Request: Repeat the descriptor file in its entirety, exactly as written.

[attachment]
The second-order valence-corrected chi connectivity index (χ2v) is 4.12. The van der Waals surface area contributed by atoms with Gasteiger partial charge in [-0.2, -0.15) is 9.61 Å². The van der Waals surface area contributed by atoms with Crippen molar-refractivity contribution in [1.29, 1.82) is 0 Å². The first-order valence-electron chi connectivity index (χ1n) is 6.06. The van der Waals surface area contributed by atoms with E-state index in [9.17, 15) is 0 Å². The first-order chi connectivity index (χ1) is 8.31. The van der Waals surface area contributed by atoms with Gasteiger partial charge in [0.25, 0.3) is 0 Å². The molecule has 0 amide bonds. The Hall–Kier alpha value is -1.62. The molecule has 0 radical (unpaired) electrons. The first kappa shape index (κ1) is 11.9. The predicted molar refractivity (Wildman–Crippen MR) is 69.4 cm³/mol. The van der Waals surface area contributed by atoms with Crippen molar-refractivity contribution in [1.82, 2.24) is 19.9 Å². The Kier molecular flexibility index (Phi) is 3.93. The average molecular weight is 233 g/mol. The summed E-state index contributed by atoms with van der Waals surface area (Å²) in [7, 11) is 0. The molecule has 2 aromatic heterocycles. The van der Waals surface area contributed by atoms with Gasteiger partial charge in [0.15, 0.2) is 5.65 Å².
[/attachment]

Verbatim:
The second-order valence-corrected chi connectivity index (χ2v) is 4.12. The van der Waals surface area contributed by atoms with Gasteiger partial charge in [-0.2, -0.15) is 9.61 Å². The van der Waals surface area contributed by atoms with Crippen molar-refractivity contribution in [1.29, 1.82) is 0 Å². The first-order valence-electron chi connectivity index (χ1n) is 6.06. The van der Waals surface area contributed by atoms with E-state index in [9.17, 15) is 0 Å². The first-order chi connectivity index (χ1) is 8.31. The van der Waals surface area contributed by atoms with Gasteiger partial charge in [0.25, 0.3) is 0 Å². The molecule has 0 amide bonds. The Hall–Kier alpha value is -1.62. The molecule has 0 radical (unpaired) electrons. The first kappa shape index (κ1) is 11.9. The predicted molar refractivity (Wildman–Crippen MR) is 69.4 cm³/mol. The van der Waals surface area contributed by atoms with Crippen molar-refractivity contribution in [1.82, 2.24) is 19.9 Å². The Kier molecular flexibility index (Phi) is 3.93. The average molecular weight is 233 g/mol. The summed E-state index contributed by atoms with van der Waals surface area (Å²) in [7, 11) is 0. The molecule has 2 aromatic heterocycles. The van der Waals surface area contributed by atoms with Gasteiger partial charge in [0.15, 0.2) is 5.65 Å².